Seventy-six percent of IT decision-makers worldwide face critical skills gaps in their departments, increasing 145% since 2016, according to Skillsoft’s Global Knowledge 2021 IT Skills and Salary Report. At the same time, 50% of IT departments say cybersecurity is their most important area of investment, followed by cloud computing, governance, and compliance.
Thus, in a nutshell, Skillsoft quantifies the paradox facing all IT departments in 2022.
Skillsoft’s report examines the growing global IT skills gap by region, with additional insights into the most in-demand IT skills, current salaries and compensation, and organizations’ plans for training, leadership development, and certifications. Based on 9,300 responses from IT professionals in North America; Latin America; Europe, the Middle East, Africa (EMEA); and Asia-Pacific, the report provides a globally based, realistic assessment of the growing IT skills gap.
Pressure to innovate widens skills gap
Digitally transforming customer experiences forces IT to innovate quickly yet more disruptively. Securing each new application and platform requires new cybersecurity techniques and technologies most IT departments don’t have staff to support today. Many in IT are asked to do two or more jobs at once as a result. Fifty-five percent of IT decision-makers say the skills gap’s greatest impact on enterprises today is increased stress on employees. However, overworking IT teams isn’t the solution, even in the short term, as enterprises say they have difficulty meeting quality objectives (42%), decreased ability to meet business objectives (36%), and often see project durations increase (35%).
Facing time and resource constraints to get new IT initiatives launched and secured, it’s understandable that just over half (54%) of IT decision-makers say they’ve been unsuccessful in filling at least one position, and 38% have three or more positions needed to fill. Furthermore, IDC predicts that by 2022, the monetary losses resulting from IT skills gaps will be $775 billion worldwide.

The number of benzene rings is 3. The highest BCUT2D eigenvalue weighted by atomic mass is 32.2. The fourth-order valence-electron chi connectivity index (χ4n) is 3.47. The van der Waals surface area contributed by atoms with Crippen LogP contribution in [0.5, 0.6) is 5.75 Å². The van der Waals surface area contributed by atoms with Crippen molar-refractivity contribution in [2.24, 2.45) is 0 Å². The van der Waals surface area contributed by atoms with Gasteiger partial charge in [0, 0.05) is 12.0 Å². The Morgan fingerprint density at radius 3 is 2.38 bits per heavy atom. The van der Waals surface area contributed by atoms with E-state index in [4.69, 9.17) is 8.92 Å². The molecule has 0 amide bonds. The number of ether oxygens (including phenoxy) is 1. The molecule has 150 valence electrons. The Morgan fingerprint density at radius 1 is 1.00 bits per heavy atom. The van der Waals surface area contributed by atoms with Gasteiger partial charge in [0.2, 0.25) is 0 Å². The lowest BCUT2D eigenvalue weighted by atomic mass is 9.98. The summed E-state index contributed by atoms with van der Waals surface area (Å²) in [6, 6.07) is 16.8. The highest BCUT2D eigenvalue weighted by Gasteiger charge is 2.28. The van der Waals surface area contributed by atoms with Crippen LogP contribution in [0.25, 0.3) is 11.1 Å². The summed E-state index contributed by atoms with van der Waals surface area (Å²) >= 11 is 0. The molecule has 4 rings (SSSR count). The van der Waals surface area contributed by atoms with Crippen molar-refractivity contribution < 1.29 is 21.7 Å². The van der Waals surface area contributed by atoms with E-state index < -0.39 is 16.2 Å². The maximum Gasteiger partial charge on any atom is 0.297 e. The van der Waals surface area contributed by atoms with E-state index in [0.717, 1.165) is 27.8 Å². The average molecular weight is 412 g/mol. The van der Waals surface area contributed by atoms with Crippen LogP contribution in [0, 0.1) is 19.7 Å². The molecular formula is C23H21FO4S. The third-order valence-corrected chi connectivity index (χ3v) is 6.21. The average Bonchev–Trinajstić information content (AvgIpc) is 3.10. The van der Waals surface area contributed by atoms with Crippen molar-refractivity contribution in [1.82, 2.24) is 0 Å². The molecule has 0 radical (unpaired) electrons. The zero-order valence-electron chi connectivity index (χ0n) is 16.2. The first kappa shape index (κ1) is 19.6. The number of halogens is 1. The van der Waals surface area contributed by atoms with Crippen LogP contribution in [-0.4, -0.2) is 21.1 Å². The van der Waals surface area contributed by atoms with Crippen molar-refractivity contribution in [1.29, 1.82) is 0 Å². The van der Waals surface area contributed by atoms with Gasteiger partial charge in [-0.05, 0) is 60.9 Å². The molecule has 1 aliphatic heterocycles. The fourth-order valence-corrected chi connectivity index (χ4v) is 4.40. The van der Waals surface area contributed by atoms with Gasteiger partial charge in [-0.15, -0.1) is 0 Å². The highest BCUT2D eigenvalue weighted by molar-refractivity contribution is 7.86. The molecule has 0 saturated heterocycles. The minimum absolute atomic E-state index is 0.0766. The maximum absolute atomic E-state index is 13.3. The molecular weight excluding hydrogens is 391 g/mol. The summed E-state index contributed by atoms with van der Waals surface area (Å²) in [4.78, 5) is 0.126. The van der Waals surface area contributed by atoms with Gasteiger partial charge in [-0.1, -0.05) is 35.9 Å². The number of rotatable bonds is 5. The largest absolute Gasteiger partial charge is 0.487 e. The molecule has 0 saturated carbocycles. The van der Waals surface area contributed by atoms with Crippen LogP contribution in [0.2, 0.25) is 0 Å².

It’s the pace of technological change and the intense pressure on IT teams to innovate that most contribute to the widening skills gap. Just over a third (38%) of IT decision-makers say that the rate of technological change is quickly outpacing their existing skills development program as the primary driver, followed by difficulties attracting qualified candidates (35%) and a lack of investment in training resources (32%). In addition, 25% of enterprises say they cannot afford to pay the salaries that experienced, in-demand IT professionals want.
IT is under the greatest pressure to innovate in cybersecurity. Fifty percent of enterprises are actively investing in new cybersecurity systems and platforms, according to IT leaders surveyed. And for the sixth straight year, cybersecurity professionals are the most sought after globally. Yet cloud computing is the second most difficult hiring area, according to 28% of managers worldwide. In addition, cloud adoption rates are outpacing training, so IT decision-makers struggle to find the right individuals to keep up with evolving technology needs.
Above: Finding IT professionals with expertise in cybersecurity, cloud computing, or analytics and big data is the most challenging recruiting goal for any IT decision-maker today; 42% of hiring managers are having trouble filling cybersecurity positions today.
Salary gains are strong for IT pros
IT professionals with cloud computing, cybersecurity, analytics and big data, and AI and machine learning skills are the most in-demand today and regularly receive invitations to interview for new jobs. According to discussions VentureBeat has had with IT directors and CIOs currently hiring, it’s common for experienced IT professionals in these fields to be offered 25%-30% or more over their base salary, a signing bonus, and stock options.